Despite swirling rumors about the potential fallout of Los Angeles County’s Tuesday 4-1-vote to hire Judge Michael Nash as its director of child protection, key players in child welfare and county government do not see it that way.
Top of these rumors was that Department of Children and Family Services (DCFS) Director Philip Browning would step down if Nash were selected to head the Office of Child Protection (OCP.)
“Don’t believe all the rumors you may hear,” Browning said in an email. “I have always had a good personal relationship with Judge Nash.”
“I imagine the rumors were generated because as I recall Judge Nash was frustrated with the increase in child detentions a few years ago and believed that more children should remain at home and made comments to the news media. I have always said that children should remain in their own home if that can be done safely. Our highest priority is child safety.”
Another bit of gossip was that outgoing OCP Interim Director Fesia Davenport had grown frustrated about the lengthy hiring process of the permanent director and had withdrawn her name from consideration.
“I had heard the speculation,” Davenport said in an interview. “What I have told people is that if we sit around speculating all day what will happen, who is watching the front door? What we really need at this point in time is to continue moving in the same direction.”
Further, some sources had suggested that Davenport was next in line to lead DCFS in the event that Browning did indeed leave his post. Instead, Davenport said that she is focused on maintaining a high profile in central county government, and is using her last days as OCP director to illustrate how the office can be an effective tool in driving countywide attention to keeping children safe.
During Tuesday’s board meeting, Davenport submitted testimony, while Nash, who was voted in less than an hour after her presentation, sat in the front row.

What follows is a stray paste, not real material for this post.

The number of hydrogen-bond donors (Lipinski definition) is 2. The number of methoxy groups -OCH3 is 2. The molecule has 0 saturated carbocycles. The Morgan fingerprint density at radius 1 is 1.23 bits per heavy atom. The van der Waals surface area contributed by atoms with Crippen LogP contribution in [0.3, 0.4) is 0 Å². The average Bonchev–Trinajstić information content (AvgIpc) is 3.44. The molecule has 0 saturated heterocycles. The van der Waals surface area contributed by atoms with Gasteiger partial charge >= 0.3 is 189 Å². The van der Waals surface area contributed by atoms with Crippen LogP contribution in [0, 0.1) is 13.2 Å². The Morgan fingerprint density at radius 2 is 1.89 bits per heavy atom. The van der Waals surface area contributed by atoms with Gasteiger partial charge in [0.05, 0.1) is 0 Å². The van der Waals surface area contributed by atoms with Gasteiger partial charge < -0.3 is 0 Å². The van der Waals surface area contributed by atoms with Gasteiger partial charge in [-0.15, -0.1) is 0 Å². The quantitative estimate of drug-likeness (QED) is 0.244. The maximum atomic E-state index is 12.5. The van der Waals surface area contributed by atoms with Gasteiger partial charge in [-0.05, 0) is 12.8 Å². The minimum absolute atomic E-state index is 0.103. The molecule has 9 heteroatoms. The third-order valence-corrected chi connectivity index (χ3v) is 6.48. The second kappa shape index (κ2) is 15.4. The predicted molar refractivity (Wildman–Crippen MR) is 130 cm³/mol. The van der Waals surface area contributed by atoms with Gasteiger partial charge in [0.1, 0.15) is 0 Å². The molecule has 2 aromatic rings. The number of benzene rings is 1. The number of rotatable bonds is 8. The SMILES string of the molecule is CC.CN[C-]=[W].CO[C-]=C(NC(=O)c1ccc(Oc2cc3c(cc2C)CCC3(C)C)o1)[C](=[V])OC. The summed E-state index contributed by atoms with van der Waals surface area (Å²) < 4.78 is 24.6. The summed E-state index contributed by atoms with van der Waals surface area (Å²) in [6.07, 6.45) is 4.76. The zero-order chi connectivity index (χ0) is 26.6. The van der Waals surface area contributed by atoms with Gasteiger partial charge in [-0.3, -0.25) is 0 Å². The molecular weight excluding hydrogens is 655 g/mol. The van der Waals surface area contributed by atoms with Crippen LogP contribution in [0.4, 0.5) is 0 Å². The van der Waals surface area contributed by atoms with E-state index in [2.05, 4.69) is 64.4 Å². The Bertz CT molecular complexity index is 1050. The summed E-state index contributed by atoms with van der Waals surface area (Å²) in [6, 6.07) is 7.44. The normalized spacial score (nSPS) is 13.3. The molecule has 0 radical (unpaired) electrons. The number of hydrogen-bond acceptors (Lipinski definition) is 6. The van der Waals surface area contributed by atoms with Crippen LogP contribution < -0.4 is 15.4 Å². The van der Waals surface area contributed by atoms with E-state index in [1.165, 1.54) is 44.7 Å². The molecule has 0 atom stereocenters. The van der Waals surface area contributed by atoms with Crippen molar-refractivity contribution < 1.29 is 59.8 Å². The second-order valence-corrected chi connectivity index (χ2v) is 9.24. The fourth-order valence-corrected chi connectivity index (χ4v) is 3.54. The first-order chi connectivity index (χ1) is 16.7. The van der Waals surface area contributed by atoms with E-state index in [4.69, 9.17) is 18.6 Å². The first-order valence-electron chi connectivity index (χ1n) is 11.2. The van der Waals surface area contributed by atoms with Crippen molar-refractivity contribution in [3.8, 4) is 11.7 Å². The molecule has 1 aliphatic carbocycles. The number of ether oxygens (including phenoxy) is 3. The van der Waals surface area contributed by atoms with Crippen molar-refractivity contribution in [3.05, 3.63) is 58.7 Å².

Davenport said she is hoping to have a role in County CEO Sachi Hamai’s efforts to give the Board of Supervisors more policy power over the myriad public agencies that have been reporting directly to the CEO in the past 10 years.
During the November 3 supervisors meeting, Davenport used the opportunity to lay out a clear plan for how the county should attack the phenomenon of Commercial Sexual Exploitation of Children (CSEC), and help the illicit industry’s victims. In a pair of reports issued to the Board of Supervisors on October 16 – two of five reports the OCP will be releasing before Davenport hands the reins over to Nash at the end of the year – Davenport recommended collapsing the current, various and unwieldy collection of task forces and working groups dedicated to CSEC under the authority of one integrated group, of which the OCP would be final arbiter. The report also called for use of county facilities as “Safe Places” for minors who are victims of sexual exploitation.
“We know that the county, despite its vast resources and staff, that we can’t be everywhere all the time,” Davenport said from the dais. “The question on the table is, is there something the county can do in a very short period of time that can provide a victim who is being watched or pursued a sanctuary?”